Tag Archives: eating disorders

Punishing Ourselves, Part 2 – Emotional Hunger

“Joseph’s Coat of Many Colors Brought to Jacob after Joseph Is Sold into Slavery” by Diego Velazquez (1630), El Escorial (PD-Art l Old-100)

Fathers, do not provoke your children, lest they become discouraged” (Colossians 3: 21).

Human beings inherently crave connection.  When our basic need for relationship is denied, abuse victims can develop an intense emotional hunger.  Some of us attempt to satiate that hunger with food, others with possessions, still others with sex.

But these will not satisfy us.  So the emotional hunger returns, and the cycle begins all over again – each time destined to fail.

Punishment and Reward

Now Israel loved Joseph more than all his children, because he was the son of his old age.  Also he made him a tunic of many colors.  But when his brothers saw that their father loved him more than all his brothers, they hated him…” (Gen. 37: 3-4).

The reward – whether of food, material things, or sex – becomes punishment.  Each stop gap measure has negative consequences.  Each leaves us feeling empty.  Our sense of worthlessness resurfaces with renewed force.

Then the reward used to stem our emotional hunger becomes, itself, a source of shame.  It takes more and more food/things/sex to bring us even temporary relief.  Our desperation increases.

Punishment and Self-Forgiveness

“ ‘…inasmuch as you did not do it to one of the least of these, you did not do it to Me.’  And these will go away into everlasting punishment, but the righteous into eternal life” (Matt. 25: 45-46).

Consciously or not, we ache for forgiveness, someone to take the guilt away.  And there is Someone who can do that.  In fact, He longs to do that.  He died on a cross to do that.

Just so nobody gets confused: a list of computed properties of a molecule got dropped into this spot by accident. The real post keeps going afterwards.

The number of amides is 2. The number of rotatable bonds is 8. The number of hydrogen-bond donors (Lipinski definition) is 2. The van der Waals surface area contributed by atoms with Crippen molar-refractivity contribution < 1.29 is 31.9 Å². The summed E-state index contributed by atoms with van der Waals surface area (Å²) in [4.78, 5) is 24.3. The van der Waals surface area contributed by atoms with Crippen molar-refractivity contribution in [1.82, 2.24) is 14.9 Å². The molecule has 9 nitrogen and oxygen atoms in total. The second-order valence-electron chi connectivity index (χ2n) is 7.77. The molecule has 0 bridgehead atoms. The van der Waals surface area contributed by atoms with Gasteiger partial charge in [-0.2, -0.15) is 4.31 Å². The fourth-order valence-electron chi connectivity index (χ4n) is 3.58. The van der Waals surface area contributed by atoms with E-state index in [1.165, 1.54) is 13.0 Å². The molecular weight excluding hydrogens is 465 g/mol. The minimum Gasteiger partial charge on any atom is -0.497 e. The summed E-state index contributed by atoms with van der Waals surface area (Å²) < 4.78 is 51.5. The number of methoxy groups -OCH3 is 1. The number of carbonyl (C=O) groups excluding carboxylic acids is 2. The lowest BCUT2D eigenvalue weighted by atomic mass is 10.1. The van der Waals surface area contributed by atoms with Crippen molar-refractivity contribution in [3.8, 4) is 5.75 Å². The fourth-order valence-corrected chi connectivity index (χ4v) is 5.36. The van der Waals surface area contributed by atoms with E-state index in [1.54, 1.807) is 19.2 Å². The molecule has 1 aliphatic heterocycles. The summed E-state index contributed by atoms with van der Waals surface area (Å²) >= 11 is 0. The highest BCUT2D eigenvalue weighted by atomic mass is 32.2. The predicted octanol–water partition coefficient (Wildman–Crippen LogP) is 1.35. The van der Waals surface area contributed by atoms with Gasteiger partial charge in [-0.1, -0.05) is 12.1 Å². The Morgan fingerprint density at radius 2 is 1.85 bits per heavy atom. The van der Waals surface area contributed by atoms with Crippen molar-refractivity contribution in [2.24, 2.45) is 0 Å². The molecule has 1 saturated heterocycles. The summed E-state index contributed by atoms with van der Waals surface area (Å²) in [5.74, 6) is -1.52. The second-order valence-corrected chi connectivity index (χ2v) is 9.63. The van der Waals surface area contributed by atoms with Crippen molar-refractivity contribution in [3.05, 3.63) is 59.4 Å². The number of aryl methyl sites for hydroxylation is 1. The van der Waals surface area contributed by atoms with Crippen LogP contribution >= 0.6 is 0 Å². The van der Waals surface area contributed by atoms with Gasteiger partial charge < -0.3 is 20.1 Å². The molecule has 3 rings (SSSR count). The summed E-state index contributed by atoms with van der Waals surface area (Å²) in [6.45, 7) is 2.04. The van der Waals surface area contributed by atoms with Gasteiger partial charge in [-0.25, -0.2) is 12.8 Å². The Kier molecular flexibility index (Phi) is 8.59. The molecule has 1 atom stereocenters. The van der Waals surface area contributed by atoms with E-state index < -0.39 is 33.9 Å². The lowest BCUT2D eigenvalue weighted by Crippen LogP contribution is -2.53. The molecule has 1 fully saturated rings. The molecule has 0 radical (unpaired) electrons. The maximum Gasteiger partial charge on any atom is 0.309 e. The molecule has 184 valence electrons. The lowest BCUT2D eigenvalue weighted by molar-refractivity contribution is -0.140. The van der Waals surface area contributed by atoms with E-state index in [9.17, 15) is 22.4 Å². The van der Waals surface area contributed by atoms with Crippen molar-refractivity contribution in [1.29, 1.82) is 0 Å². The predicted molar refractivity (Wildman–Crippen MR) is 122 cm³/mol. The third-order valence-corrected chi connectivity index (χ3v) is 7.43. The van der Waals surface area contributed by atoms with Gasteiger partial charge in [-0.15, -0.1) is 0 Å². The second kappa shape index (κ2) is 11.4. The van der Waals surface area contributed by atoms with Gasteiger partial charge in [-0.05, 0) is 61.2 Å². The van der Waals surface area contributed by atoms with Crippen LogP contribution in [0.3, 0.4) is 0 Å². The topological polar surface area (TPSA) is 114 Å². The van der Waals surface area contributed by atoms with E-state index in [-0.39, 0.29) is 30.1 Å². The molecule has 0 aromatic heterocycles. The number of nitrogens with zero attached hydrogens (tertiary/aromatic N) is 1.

But we did nothing to “deserve” abuse.  We do not, therefore, need forgiveness for our abuse.  What Jesus Christ does to relieve us of the false guilt for which we have been punishing ourselves is reveal a truth it would have been too painful for us to accept as children, i.e. that our parents and caregivers were the ones at fault.

Where their love failed us, His will not.  And the life He offers us is everlasting.

This series began last week with “Punishing Ourselves, Part 1 – Numbness and Deprivation”

FOR MORE OF MY ARTICLES ON POVERTY, POLITICS, AND MATTERS OF CONSCIENCE CHECK OUT MY BLOG A LAWYER’S PRAYERS AT: https://alawyersprayers.com

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Anxiety, Phobias, and PTSD – Part 1

“The Scream” by Edvard Munch (1893), National Gallery, Norway (Accession No. NG.M.00939), Source WebMuseum (PD)

God is our refuge and strength,
A very present help in trouble.
Therefore we will not fear,
Even though the earth be removed,
And though the mountains be carried into the midst of the sea
…” (Ps. 46: 1-2).

Most people have experienced anxiety, in one situation or another.

The death of a loved one, divorce, serious illness, job loss, and moving are recognized as major stressors [1].  Other anxiety producing occasions include public speaking (always a favorite), waiting on approval for a mortgage, meeting a girlfriend’s parents for the first time, and having the in-laws over for Thanksgiving.

Then, of course, there are a host of phobias.  As a general rule narrowly focused, phobias are no small matter for those suffering from them.  Phobias include the fear of heights, spiders, snakes, birds, tight spaces, bridges, flying, and blood [2].

Purpose of Anxiety

Anxiety is intended to alert us to potential danger, and prepare the body for it.